Bauman v. Bank of America, N.A., No. 15-3106 (6th Cir. 2015)

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Justia Opinion Summary

In 2004, the Baumans purchased Ohio property with a loan from Taylor, secured by a mortgage that listed Mortgage Electronic Registration Systems as nominee on behalf of Taylor. In previous litigation involving the parties, the court found the loan was sold to Hudson in 2004. BAC became the loan servicer in 2008. In 2010, BAC brought a foreclosure action in state court. Under Ohio law, a party who seeks to foreclose on a mortgage must prove that “it is the current holder of the note and mortgage.” At the time, Hudson was the note holder, but BAC falsely represented that it had standing. BAC later voluntarily dismissed the case. The Baumans sued BAC’s successor, Bank of America, and Hudson alleging violations of the Fair Debt Collection Practices Act (FDCPA), 15 U.S.C. 1692e. The district court rejected the suit, finding that the defendants were not a “debt collector” under FDCPA because they acquired their interests in the debt prior to the Baumans's default. The Baumans filed a new complaint requesting a declaration barring a future foreclosure action and to quiet title. The Sixth Circuit affirmed dismissal, holding that defendants were not required to bring a foreclosure action as a compulsory counterclaim to the FDCPA action.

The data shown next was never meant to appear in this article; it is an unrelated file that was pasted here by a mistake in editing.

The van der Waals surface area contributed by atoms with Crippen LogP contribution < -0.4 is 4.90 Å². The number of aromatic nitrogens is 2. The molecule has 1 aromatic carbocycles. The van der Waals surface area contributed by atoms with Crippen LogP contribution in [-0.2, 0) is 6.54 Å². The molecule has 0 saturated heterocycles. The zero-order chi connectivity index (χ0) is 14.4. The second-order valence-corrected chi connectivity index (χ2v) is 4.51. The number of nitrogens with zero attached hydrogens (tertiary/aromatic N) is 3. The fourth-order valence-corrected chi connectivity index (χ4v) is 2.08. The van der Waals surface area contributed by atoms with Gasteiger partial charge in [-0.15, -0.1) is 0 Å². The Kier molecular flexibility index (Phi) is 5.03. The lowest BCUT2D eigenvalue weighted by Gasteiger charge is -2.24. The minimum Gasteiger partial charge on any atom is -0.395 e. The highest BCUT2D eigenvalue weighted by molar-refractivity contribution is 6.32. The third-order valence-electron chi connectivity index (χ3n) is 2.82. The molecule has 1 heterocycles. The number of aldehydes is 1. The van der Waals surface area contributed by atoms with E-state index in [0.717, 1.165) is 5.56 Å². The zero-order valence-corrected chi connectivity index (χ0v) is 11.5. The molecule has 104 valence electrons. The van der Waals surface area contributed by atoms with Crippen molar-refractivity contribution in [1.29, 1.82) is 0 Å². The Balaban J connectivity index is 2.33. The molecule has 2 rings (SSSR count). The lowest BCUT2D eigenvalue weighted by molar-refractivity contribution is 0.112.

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RECOMMENDED FOR FULL-TEXT PUBLICATION Pursuant to Sixth Circuit I.O.P. 32.1(b) File Name: 15a0299p.06 UNITED STATES COURT OF APPEALS FOR THE SIXTH CIRCUIT _________________ BRIAN W. BAUMAN; CYNTHIA S. BAUMAN, Plaintiffs-Appellants, v. No. 15-3106 > BANK OF AMERICA, N.A.; HUDSON CITY SAVINGS BANK; MORTGAGE ELECTRONIC REGISTRATION SYSTEMS, INC., Defendants-Appellees. Appeal from the United States District Court for the Southern District of Ohio at Columbus. No. 2:14-cv-00553—Gregory L. Frost, District Judge. Decided and Filed: December 23, 2015 Before: COLE, Chief Judge; SUTTON, Circuit Judge; BELL, District Judge.* _________________ COUNSEL ON BRIEF: Andrew J. Gerling, Troy J. Doucet, DOUCET & ASSOCIATES, INC., Dublin, Ohio, for Appellants. Michael Gerst, REED SMITH LLP, Los Angeles, California, Stephanie J. Peel, REED SMITH LLP, Pittsburgh, Pennsylvania, Amanda L. Holzhauer, James W. Sandy, MCGLINCHEY STAFFORD, Beachwood, Ohio, for Appellees. * The Honorable Robert Holmes Bell, United States District Judge for the Western District of Michigan, sitting by designation. 1 No. 15-3106 Bauman, et al. v. Bank of America, et al. Page 2 _________________ OPINION _________________ BELL, District Judge. Did Defendants who failed to bring a debt collection action as a counterclaim to a Fair Debt Collection Practices Act lawsuit waive their ability to collect on the debt in the future? That is the question presented in the latest round of litigation between Plaintiffs-Appellants Brian and Cynthia Bauman and Defendants-Appellees Bank of America, N.A., Hudson City Savings Bank, and Mortgage Electronic Registration Systems, Inc. The district court answered no. For the reasons that follow, we agree and affirm. I. In August 2004, Brian and Cynthia Bauman purchased property located at 1094 Forsythe Lane, Galena, Ohio. To finance the purchase, the Baumans obtained a loan for $539,250.00 and executed a note in favor of Taylor, Bean & Whitaker Mortgage Corp. The note was secured by a mortgage on the property that listed Defendant Mortgage Electronic Registration Systems, Inc. (MERS) as the nominee on behalf of Taylor, Bean & Whitaker. In previous litigation involving the parties, the court found the loan was sold to Hudson City Savings Bank (Hudson) in 2004. Bank of America’s predecessor, BAC, became the servicer of the loan in November 2008. BAC merged with Bank of America in 2011. A. 2010 Foreclosure Action In July 2010, BAC brought a foreclosure action against the Baumans in state court. Under Ohio law, a party who seeks to foreclose on a mortgage must generally prove that “it is the current holder of the note and mortgage.” BAC Home Loan Servicing, L.P. v. Kolenich, 958 N.E.2d 194, 200 (Ohio Ct. App. 2011). At the time of the foreclosure action, Hudson was the holder of the note. Despite the fact that it was not in possession of the note, BAC falsely represented that it was and, therefore, that it had standing to file the lawsuit. In 2011, BAC filed a motion for summary judgment in the foreclosure action. The Baumans filed a memorandum in opposition, arguing that BAC had not shown it was the holder No. 15-3106 Bauman, et al. v. Bank of America, et al. Page 3 of the note. The court denied BAC’s motion for summary judgment and BAC voluntarily dismissed the case. B. FDCPA Lawsuit Based on Bank of America’s false representation that it was the holder of the note and its alleged misrepresentation concerning the availability of a loan modification, the Baumans filed a complaint in federal court against Bank of America and Hudson alleging violations of the Fair Debt Collection Practices Act (FDCPA), 15 U.S.C. §§ 1692e(2), 1692e(5), and 1692e(10). The Baumans argued that Hudson should be held liable for all conduct undertaken by Bank of America and its predecessors, because Bank of America was servicing the loan on Hudson’s behalf. Bank of America and Hudson filed a motion for summary judgment. To prevail on a claim under § 1692e, a plaintiff must establish that: (1) it is a “consumer” as defined by the FDCPA, (2) the “debt” arose “out of transactions which are ‘primarily for personal, family or household purposes[,]’” (3) the defendant is a “debt collector” as defined by the FDCPA, and (4) the defendant violated the prohibitions set forth in § 1692e. Wallace v. Washington Mut. Bank, F.A., 683 F.3d 323, 326 (6th Cir. 2012) (quoting Whittiker v. Deutsche Bank Nat’l Trust Co., 605 F. Supp. 2d 914, 926 (N.D. Ohio 2009)). The district court found that the Baumans did not satisfy the third requirement. Those “collecting or attempting to collect any debt owed or due or asserted to be owed or due another to the extent such activity . . . concerns a debt which was not in default at the time it was obtained by such person[s]” are excluded from the definition of a “debt collector” under the FDCPA. 15 U.S.C. § 1692a(6)(F)(iii). The district court found that the Baumans were current on their loan from November 2005 to May 2009. It also found that Hudson and Bank of America acquired their interests in the debt prior to the date the Baumans defaulted and, therefore, neither were debt collectors under the FDCPA. Accordingly, the court granted Defendants’ motion for summary judgment. The court did note that, “[h]ad [Bank of America] not serviced the debt until after the default, its alleged conduct or misrepresentations could possibly violate the FDCPA. But, because [Bank of America] is not a debt collector as defined by the FDCPA, it is not subject to the FDCPA.” Bauman v. Bank of Am., N.A., No. 2:12-cv-933, 2014 WL 1884266, at *7 (S.D. Ohio May 9, 2014). No. 15-3106 Bauman, et al. v. Bank of America, et al. Page 4 C. Current Litigation Although Defendants prevailed in the FDCPA action, they did not bring a foreclosure action as a counterclaim. Consequently, the Baumans filed a new complaint requesting a declaration barring Defendants from bringing a future foreclosure action and to quiet title. The district court held that Defendants were not required to bring a foreclosure action as a compulsory counterclaim to the FDCPA action and granted Defendants’ motion to dismiss. The court dismissed the Baumans’ quiet title claim because it was “entirely dependent on their claim for declaratory relief.”1 We review de novo the district court’s grant of a motion to dismiss. Newberry v. Silverman, 789 F.3d 636, 640 (6th Cir. 2015). II. The Baumans argue that a debt collection (foreclosure) action was a compulsory counterclaim to their FDCPA lawsuit and, therefore, because Defendants did not bring a foreclosure action as a counterclaim, they waived their ability to foreclose in the future. Rule 13(a) of the Federal Rules of Civil Procedure provides: A pleading must state as a counterclaim any claim that—at the time of its service—the pleader has against an opposing party if the claim: (A) arises out of the transaction or occurrence that is the subject matter of the opposing party’s claim; and (B) does not require adding another party over whom the court cannot acquire jurisdiction. Fed. R. Civ. P. 13(a)(1). As the foregoing language indicates, “a claim’s compulsory status depends on whether (1) the claim arises out of the same transaction or occurrence that is the subject matter of the opposing party’s claim; and (2) the claim is one that the party ‘has’ at the time that the party is to file his responsive pleading.” Kane v. Magna Mixer Co., 71 F.3d 555, 562 (6th Cir. 1995) (emphasis in original). A “party’s failure to plead a compulsory counterclaim forever bars that party from raising the claim in another action.” Sanders v. First Nat’l Bank & Trust Co. in Great Bend, 936 F.2d 273, 277 (6th Cir. 1991) (citing Baker v. Gold Seal Liquors, Inc., 417 U.S. 467, 469 n.1 (1974)). 1 The Baumans do not contest the viability of the quiet title claim finding on appeal. No. 15-3106 Bauman, et al. v. Bank of America, et al. Page 5 Thus, to prove that a foreclosure action is a compulsory counterclaim to the FDCPA action, the Baumans must first show that the two claims “arise” out of the same transaction or occurrence. Rather than look to whether the original claim and counterclaim literally arise out of the same transaction or occurrence, we ask, “Is there a logical relationship between the two claims?” See Maddox v. Ky. Fin. Co., 736 F.2d 380, 382 (6th Cir. 1984). “Under this test, we determine whether the issues of law and fact raised by the claims are largely the same and whether substantially the same evidence would support or refute both claims.” Sanders, 936 F.2d at 277 (citing Moore v. New York Cotton Exch., 270 U.S. 593 (1926)) (emphasis added). A partial overlap in issues of law and fact does not compel a finding that two claims are logically related. See Peterson v. United Accounts, Inc., 638 F.2d 1134, 1137 (8th Cir. 1981). This Court has previously held that a counterclaim on the underlying debt in a Truth in Lending Act (TILA) action is permissive rather than compulsory. See Maddox, 736 F.2d at 383. In Maddox, the plaintiffs’ TILA claims alleged that the defendant lender used an improper method to compute refundable interest and failed to adequately disclose the type of security interest it obtained in the plaintiffs’ personal property. Id. at 381. The lender filed a counterclaim to collect on the underlying debt. Id. In finding the counterclaim permissive, we stated: While the claim and counterclaim do arise out of the same transaction within the literal terms of Rule 13(a), we do not believe that they are logically related in such a way as to make the counterclaim compulsory. The claim and counterclaim will present entirely different legal, factual, and evidentiary questions. It is not clear that the interests of judicial economy and efficiency would be served in the least by requiring that the two claims be heard together. Id. at 383. We relied on the Fourth Circuit’s reasoning in Whigham v. Beneficial Finance Co. of Fayetteville, Inc., 599 F.2d 1322 (4th Cir. 1979), which also held a counterclaim on the underlying debt is not logically related to a TILA claim. That court noted that debt collection and TILA claims raise “significantly different” issues of fact and law, and that the evidence required to prove each claim also differed. Id. at 1323-24. In determining that the two claims were not logically related, the court stated: The lender’s counterclaim alleges simply that the borrower has defaulted on a private loan contract governed by state law. The borrower’s federal claim No. 15-3106 Bauman, et al. v. Bank of America, et al. Page 6 involves the same loan, but it does not arise from the obligations created by the contractual transaction. Instead, the claim invokes a statutory penalty designed to enforce federal policy against inadequate disclosure by lenders. Id. at 1324. Although we have not squarely addressed whether a counterclaim to collect the underlying debt is compulsory in a FDCPA action, the framework in Maddox, Whigham, and Sanders is instructive, and supports a finding that Defendants were not required to bring a debt collection action as a counterclaim in the Baumans’ FDCPA lawsuit. First, the Baumans’ FDCPA claim raises different issues of law from those that a foreclosure action would present. Like the debt-collection action in Whigham, a foreclosure action alleges “that the borrower has defaulted on a private loan contract governed by state law.” 599 F.2d at 1324; see also Kolenich, 958 N.E.2d at 200 (stating that Ohio foreclosure law generally requires a defendant to “establish execution and delivery of the note and mortgage; valid recording of the mortgage; it is the current holder of the note and mortgage; default; and the amount owed”). A FDCPA action, on the other hand, requires interpretation of federal statutory law and regulations designed to “eliminate abusive debt collection practices by debt collectors.” 15 U.S.C. § 1692(e). Second, while there may be some overlap, the issues of fact presented by the Baumans’ FDCPA claims and a foreclosure action are not “largely the same.” Tellingly, the district court’s FDCPA ruling turned on one key factual issue: whether Defendants acquired their interest in the property before the Baumans defaulted. The district court could have decided the FDCPA action knowing this fact alone. In a foreclosure action, however, whether the Defendants obtained their interest in the debt prior to the date the Baumans defaulted would be irrelevant. A lender must show only that it is the holder of the note and mortgage at the time it seeks to foreclose. See BAC Home Loans Servicing, LP v. McFerren, 6 N.E.3d 51, 55 (Ohio Ct. App. 2013). Further, a foreclosure action requires a lender to prove that the debtor is in default and to prove the amount that the debtor owes. Kolenich, 958 N.E.2d at 200. A FDCPA claim, however, does not focus on the validity of the debt, but instead on the “use of unfair methods to collect it.” Peterson, 638 F.2d at 1136 (holding that a claim on the underlying debt is not a compulsory No. 15-3106 Bauman, et al. v. Bank of America, et al. Page 7 counterclaim to a FDCPA action); see also Baker v. G.C. Servs. Corp., 677 F.2d 775, 777 (9th Cir. 1982) (“[A] debtor has standing to complain of violations of the [FDCPA], regardless of whether a valid debt exists.”). Indeed, the Baumans’ FDCPA claim does not contest their debt obligation, but rather focuses on who attempted to collect the debt and the manner in which they attempted to do so. Third, the same policy reasons that compelled this Court to find that a counterclaim on the underlying debt in a TILA action is permissive support a similar holding here. A contrary finding would prevent many FDCPA defendants who fail to bring foreclosure actions as a counterclaim from later bringing the actions in state court. “Such a rule could systematically usurp these state law debt claims from adjudication by the state courts.” Maddox, 736 F.2d at 383. Such a rule would also require lenders to initiate foreclosure proceedings as a counterclaim when they otherwise may not have done so, frustrating the purposes of the FDCPA by creating for debtors a disincentive to sue. See id. at 383 n.1 (“Lenders do not . . . always accelerate the loan for minor defaults. Yet, if the counterclaim is compulsory, they would be required to do so if sued.”). III. Next, the Baumans argue that the district court analyzed their complaint under an “impermissible legal standard.” The Baumans first contend that in order to draw all reasonable inferences in their favor, the district court was required to closely analyze “all the issues litigated in the FDCPA action, and not just . . . review . . . the documents attached to the Baumans’ complaint.” We disagree. In this action, the Baumans attached to their complaint both the district court’s opinion and their complaint in the FDCPA matter. These documents provided the district court with an adequate basis to determine that the issues of fact and law presented in the FDCPA action are not “largely the same” as those required to support a foreclosure claim. The Baumans also argue that if the district court did in fact review other documents from the FDCPA action, doing so was also improper, because the court failed to provide the parties with the required notice that it was treating a motion to dismiss as a motion for summary judgment. There is no evidence that the district court’s opinion relied on documents outside of the pleadings. No. 15-3106 Bauman, et al. v. Bank of America, et al. Page 8 Accordingly, the Court finds that the district court’s review of the Complaint and documents attached thereto was not improper. IV. For the reasons stated, the district court’s decision granting Defendants’ motion to dismiss is AFFIRMED.